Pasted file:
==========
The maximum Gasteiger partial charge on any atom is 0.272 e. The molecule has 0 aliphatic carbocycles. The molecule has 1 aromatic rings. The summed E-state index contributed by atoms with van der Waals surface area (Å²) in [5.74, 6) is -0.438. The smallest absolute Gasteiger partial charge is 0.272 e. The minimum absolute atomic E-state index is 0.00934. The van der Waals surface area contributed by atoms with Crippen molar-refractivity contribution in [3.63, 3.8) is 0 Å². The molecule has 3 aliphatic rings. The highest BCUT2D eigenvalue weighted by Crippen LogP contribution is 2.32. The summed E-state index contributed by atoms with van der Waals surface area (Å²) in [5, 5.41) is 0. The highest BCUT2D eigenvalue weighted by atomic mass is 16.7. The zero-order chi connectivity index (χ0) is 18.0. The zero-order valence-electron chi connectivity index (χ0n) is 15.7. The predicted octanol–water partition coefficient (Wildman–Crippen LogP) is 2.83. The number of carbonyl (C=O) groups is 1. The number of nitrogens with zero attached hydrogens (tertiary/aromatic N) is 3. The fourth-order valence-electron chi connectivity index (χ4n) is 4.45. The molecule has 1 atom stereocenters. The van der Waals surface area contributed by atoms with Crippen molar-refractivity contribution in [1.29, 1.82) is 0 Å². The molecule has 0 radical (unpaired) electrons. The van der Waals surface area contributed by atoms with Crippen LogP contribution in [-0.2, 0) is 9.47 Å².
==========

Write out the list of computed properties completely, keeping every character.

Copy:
The maximum Gasteiger partial charge on any atom is 0.272 e. The molecule has 0 aliphatic carbocycles. The molecule has 1 aromatic rings. The summed E-state index contributed by atoms with van der Waals surface area (Å²) in [5.74, 6) is -0.438. The smallest absolute Gasteiger partial charge is 0.272 e. The minimum absolute atomic E-state index is 0.00934. The van der Waals surface area contributed by atoms with Crippen molar-refractivity contribution in [3.63, 3.8) is 0 Å². The molecule has 3 aliphatic rings. The highest BCUT2D eigenvalue weighted by Crippen LogP contribution is 2.32. The summed E-state index contributed by atoms with van der Waals surface area (Å²) in [5, 5.41) is 0. The highest BCUT2D eigenvalue weighted by atomic mass is 16.7. The zero-order chi connectivity index (χ0) is 18.0. The zero-order valence-electron chi connectivity index (χ0n) is 15.7. The predicted octanol–water partition coefficient (Wildman–Crippen LogP) is 2.83. The number of carbonyl (C=O) groups is 1. The number of nitrogens with zero attached hydrogens (tertiary/aromatic N) is 3. The fourth-order valence-electron chi connectivity index (χ4n) is 4.45. The molecule has 1 atom stereocenters. The van der Waals surface area contributed by atoms with Crippen molar-refractivity contribution in [1.29, 1.82) is 0 Å². The molecule has 0 radical (unpaired) electrons. The van der Waals surface area contributed by atoms with Crippen LogP contribution in [-0.2, 0) is 9.47 Å².